Chennai

Filter coffee, served in the traditional dabarah and tumbler, is the perfect pick-me-up

In Chennai, Storytrails uses food to weave stories of the cultures and the communities that have built the city. The company was conceived with the idea of understanding India through personal anecdotes and through the eyes of the storytellers. “Sampling delicious local cuisine at the place where it all started many years ago, listening to stories of the ingredients that have travelled from across the world makes it a charming and memorable moment for travellers,” says Lakshmi Shankar, the business head for tours at Storytrails. The food trail—about two-and-a-half hours long—leads travellers through the winding streets of Sowcarpet Market where they can sample chaat and local delicacies like murukku sandwich, thattu idli and the sweet palkova. The accompanying storyteller narrates the history of the market and the city, and even dishes out secret recipes. Storytrails also operates and conducts walks in Madurai, Puducherry and Thiruvananthapuram. From `1,400 per person, including food and bottled water; storytrails.in

Mumbai

The vada pav is a Mumbai street food staple

A sandwich topped with sev at Marine Drive or a buttery pav bhaaji at Chowpatty comes to mind when we think of street food in Mumbai. It may be simple, eat-on-the-go type fare, but doesn’t mean it lacks in taste or variety. We believe that your affair with street food in Mumbai should go beyond the regulars— kebabs, bhel puri and sev puri. The Food Tours of Mumbai organises the Fort Food Tour in the iconic Fort area of south Mumbai. During the three-hour walk, tourists can savour the staple vada pav or the Parsi berry pulao; then go on to try fruity milkshakes, a peppery fish curry, Mumbai-style sandwiches (made with beetroots) and some delectable Mughlai dishes. The tour ends with a swirl of creamy, buffalo-milk ice cream. Also worth trying is the Bohra Thal Experience, which offers a homemade, five-course meal from the Dawoodi Bohra community. `3,000 per person, inclusive of all food items; foodtoursofmumbai.com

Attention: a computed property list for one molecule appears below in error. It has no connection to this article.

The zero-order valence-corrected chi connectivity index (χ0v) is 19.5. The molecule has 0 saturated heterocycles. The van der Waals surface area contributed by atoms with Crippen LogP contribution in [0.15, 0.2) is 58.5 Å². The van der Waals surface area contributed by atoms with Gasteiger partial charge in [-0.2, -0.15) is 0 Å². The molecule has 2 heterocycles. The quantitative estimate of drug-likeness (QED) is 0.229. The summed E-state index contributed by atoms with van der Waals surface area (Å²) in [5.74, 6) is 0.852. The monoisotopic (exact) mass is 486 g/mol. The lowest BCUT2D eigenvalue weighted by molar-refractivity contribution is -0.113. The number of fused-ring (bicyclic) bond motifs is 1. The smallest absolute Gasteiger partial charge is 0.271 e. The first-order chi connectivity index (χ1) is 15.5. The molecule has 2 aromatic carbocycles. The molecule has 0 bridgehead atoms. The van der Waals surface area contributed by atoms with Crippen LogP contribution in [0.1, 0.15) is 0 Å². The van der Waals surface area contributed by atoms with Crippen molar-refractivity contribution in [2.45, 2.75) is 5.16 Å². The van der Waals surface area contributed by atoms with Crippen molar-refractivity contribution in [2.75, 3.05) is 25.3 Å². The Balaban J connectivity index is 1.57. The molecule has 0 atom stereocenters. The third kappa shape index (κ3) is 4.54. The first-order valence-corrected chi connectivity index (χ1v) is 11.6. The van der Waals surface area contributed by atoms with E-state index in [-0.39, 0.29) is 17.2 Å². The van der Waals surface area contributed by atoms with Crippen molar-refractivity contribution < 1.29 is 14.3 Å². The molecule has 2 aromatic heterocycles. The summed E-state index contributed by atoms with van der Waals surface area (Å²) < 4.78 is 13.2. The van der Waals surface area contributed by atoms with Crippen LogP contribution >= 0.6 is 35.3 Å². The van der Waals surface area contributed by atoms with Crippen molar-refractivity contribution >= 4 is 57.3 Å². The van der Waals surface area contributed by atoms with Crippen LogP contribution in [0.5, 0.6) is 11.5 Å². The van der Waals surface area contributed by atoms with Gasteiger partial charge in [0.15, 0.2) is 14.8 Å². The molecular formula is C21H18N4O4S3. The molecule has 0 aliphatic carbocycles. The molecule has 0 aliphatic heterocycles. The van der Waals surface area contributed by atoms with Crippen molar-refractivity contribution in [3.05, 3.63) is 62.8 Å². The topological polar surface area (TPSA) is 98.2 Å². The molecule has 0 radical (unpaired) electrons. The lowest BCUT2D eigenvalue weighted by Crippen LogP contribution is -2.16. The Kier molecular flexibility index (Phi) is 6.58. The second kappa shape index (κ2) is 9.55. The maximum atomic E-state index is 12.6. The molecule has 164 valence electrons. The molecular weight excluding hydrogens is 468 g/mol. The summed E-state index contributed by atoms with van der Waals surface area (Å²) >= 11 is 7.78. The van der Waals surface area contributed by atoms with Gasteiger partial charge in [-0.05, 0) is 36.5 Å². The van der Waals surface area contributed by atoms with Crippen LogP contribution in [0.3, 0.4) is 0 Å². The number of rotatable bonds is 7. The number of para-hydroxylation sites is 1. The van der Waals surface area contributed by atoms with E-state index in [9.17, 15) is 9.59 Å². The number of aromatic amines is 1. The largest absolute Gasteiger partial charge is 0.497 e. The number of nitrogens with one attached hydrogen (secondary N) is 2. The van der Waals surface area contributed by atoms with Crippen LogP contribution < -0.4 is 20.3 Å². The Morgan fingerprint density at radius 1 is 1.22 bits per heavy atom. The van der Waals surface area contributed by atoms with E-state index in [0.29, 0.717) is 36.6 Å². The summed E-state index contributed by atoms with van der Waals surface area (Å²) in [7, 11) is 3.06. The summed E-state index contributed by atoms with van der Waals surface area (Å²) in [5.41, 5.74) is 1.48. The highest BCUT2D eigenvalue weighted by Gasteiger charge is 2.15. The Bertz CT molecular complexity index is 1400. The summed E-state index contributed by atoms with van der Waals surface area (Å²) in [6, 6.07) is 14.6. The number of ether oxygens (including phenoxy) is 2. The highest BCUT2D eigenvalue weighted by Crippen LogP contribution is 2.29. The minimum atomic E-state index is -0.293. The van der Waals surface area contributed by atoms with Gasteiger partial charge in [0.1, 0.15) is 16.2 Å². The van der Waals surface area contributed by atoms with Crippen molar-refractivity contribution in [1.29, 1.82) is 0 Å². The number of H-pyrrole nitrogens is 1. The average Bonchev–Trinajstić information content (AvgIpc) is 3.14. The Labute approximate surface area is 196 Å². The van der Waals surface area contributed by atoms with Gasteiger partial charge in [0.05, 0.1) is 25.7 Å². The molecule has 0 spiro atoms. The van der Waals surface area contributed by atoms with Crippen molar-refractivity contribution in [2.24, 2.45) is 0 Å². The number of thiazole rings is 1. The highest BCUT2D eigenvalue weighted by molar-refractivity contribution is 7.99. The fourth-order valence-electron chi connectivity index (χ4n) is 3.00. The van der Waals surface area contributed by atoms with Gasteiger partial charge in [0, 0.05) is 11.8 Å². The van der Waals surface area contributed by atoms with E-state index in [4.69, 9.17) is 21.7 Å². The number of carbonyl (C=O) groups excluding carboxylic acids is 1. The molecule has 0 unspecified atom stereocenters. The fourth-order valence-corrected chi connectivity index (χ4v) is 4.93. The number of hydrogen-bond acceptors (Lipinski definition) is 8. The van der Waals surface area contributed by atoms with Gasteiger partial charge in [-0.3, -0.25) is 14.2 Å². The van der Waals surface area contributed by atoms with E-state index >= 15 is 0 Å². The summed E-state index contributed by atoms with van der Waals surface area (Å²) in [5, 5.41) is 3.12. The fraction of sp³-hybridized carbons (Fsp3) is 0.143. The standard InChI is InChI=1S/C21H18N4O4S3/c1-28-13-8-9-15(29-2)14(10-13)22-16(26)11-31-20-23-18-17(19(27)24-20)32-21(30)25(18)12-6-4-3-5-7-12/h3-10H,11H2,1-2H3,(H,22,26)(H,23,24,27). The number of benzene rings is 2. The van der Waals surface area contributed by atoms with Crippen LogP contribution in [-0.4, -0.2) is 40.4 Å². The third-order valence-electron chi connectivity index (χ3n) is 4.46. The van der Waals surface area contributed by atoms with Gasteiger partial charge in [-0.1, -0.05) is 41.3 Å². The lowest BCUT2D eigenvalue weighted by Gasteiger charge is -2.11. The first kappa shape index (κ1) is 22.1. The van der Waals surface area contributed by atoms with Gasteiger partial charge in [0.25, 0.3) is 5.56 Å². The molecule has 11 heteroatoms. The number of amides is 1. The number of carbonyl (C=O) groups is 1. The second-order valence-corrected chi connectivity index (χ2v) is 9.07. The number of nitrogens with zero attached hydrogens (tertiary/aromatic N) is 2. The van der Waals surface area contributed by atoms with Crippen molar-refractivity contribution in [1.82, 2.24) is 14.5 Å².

Bengaluru

Enjoy mutton korma at the Dastarkhawan Food Tour